Evaluation of an online journal club–style course on evidence-based surgery for trainees of the College of Surgeons of East, Central and Southern Africa

  • James J. Aird
  • Victor Animasahun
  • Tara Harrop
  • Brian Cameron
  • Andrew Howard
  • Pankaj Jani
Keywords: evidence-based medicine, online learning, postgraduate surgical training, Africa


Background: Evidence-based surgical practice is key to optimizing patient care. Surgeons need critical appraisal skills to apply the best evidence, so formal training in evidence-based surgery (EBS) is increasingly a part of postgraduate surgical education. Surgeons in Africa must apply research to their unique patient populations, local practices, and limited healthcare resources. To meet this need, partners in Canada and the United Kingdom collaborated with the College of Surgeons of East, Central and Southern Africa
(COSECSA) to offer the Surgery in Africa Journal Club (SIAJC) as an online course for COSECSA trainees. We evaluated the participation, satisfaction, and knowledge gained by SIAJC participants over its initial 2 years.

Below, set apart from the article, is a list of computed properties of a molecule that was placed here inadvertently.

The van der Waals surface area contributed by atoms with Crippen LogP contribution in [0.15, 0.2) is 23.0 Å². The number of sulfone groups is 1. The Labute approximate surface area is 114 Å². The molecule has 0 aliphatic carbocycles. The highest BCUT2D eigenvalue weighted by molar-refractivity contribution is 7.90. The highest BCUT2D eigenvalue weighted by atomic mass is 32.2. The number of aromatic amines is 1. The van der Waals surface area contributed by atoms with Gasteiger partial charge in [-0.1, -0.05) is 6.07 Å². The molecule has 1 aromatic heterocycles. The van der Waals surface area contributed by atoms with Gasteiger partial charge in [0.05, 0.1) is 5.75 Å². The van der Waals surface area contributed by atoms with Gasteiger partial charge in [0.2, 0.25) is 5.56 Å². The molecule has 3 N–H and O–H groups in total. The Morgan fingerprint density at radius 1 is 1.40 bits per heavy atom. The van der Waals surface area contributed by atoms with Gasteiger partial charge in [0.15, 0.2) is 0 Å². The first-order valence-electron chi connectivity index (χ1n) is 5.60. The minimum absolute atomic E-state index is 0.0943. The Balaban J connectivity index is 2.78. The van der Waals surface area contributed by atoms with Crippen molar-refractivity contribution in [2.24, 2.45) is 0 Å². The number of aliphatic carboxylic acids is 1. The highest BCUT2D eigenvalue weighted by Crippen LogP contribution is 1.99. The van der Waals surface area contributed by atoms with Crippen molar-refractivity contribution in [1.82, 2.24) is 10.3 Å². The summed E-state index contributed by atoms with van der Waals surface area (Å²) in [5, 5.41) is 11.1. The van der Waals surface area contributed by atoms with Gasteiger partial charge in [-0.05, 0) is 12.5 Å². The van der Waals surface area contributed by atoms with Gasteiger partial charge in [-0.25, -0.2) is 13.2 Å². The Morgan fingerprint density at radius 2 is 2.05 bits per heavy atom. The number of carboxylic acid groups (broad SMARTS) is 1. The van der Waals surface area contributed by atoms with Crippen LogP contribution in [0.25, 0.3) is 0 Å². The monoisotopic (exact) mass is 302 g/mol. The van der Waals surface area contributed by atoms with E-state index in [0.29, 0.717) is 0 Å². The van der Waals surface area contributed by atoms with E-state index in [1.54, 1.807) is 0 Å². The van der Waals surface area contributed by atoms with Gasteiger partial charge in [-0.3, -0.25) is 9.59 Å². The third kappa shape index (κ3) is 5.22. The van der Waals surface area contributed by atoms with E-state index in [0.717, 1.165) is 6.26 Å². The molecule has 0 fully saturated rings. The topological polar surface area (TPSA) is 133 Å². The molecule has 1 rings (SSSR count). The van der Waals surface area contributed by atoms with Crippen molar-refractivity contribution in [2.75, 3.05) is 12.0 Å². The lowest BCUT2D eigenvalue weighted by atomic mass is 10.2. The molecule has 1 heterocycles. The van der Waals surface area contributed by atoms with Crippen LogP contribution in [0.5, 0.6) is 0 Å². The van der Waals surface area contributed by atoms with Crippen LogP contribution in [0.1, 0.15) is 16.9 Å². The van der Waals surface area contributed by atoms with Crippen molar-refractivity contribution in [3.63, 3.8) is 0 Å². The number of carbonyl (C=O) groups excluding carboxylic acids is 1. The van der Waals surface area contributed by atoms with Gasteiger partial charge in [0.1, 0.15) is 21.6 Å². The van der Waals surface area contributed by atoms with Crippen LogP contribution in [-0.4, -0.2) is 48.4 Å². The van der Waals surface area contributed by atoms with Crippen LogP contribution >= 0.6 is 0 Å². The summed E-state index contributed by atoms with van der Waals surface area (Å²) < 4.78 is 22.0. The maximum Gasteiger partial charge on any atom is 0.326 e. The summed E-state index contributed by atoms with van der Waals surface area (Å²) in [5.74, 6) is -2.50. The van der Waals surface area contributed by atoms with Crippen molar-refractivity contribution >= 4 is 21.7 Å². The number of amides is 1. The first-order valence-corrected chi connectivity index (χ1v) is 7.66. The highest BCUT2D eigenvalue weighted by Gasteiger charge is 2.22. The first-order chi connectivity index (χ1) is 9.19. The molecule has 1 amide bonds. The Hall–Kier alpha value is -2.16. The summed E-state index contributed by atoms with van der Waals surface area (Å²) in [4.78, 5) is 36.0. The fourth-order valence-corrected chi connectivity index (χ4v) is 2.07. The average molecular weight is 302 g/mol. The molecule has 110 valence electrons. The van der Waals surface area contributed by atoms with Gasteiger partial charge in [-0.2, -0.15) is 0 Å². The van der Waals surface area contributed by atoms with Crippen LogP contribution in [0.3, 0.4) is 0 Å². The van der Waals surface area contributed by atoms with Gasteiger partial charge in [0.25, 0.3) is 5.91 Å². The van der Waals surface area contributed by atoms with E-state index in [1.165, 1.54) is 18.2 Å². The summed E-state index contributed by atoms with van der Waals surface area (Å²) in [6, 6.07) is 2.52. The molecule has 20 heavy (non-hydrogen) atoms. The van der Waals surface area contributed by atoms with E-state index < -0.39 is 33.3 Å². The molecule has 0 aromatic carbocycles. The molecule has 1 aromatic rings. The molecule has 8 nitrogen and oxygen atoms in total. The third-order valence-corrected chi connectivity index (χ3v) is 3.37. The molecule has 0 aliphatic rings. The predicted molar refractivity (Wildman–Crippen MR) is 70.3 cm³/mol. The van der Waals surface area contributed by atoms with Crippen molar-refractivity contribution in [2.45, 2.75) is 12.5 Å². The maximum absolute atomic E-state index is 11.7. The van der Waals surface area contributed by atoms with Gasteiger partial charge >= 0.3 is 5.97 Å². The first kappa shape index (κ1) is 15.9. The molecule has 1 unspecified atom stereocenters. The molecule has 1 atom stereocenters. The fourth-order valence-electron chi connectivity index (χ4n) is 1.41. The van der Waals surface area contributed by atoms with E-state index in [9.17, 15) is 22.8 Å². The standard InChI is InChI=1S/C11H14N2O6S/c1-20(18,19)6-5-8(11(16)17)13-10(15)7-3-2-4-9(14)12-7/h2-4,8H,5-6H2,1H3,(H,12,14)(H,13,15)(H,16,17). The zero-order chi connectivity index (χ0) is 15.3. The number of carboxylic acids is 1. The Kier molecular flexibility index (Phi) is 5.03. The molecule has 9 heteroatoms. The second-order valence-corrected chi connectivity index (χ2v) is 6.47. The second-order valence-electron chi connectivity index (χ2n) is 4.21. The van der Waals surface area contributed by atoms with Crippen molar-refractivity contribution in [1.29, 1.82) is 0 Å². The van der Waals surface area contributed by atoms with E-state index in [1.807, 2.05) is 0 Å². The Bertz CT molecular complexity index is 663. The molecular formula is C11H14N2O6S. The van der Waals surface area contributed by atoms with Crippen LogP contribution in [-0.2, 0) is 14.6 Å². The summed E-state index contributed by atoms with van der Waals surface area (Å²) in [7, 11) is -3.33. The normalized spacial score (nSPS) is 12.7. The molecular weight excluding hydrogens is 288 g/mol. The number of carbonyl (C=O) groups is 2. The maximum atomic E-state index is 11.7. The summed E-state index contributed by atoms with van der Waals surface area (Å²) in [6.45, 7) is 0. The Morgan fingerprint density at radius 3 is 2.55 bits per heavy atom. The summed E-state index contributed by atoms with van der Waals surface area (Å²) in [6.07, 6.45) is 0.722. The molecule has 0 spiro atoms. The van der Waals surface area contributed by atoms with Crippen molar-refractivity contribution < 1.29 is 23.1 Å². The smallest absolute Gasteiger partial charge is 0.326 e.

Methods: Knowledge was measured by comparing precourse with postcourse test scores using validated multiple-choice questions. Scores were compared using a paired-samples t-test. Trainees gave anonymous feedback on the course, and responses were grouped into themes and analysed.

Results: After exclusions, there were 282 postgraduate surgical trainees who completed the SIAJC precourse test in 2015 and 2016. Postcourse tests were completed by 95 of these 282 trainees (33.7%). EBS knowledge increased significantly, with a mean postcourse test score of 20±5.28 out of 30, vs 15±3.62 out of 30 on the precourse test (t=−10.1, df=110, P<0.001). Trainees reported enthusiasm for the course, improved knowledge of best practices, empowerment to make better clinical decisions, and concerns that EBS would be expensive or conflict with local expert opinion. For some participants, poor Internet access was a barrier to
accessing course materials.

Conclusions: The SIAJC effectively taught EBS-related material, but the course had a high attrition rate and has been difficult to sustain because of its dependence on external faculty. A blended model using course materials for local face-to-face journal clubs led by local EBS champions may be the best long-term model to improve EBS skills and practice in the COSECSA region.

Original Research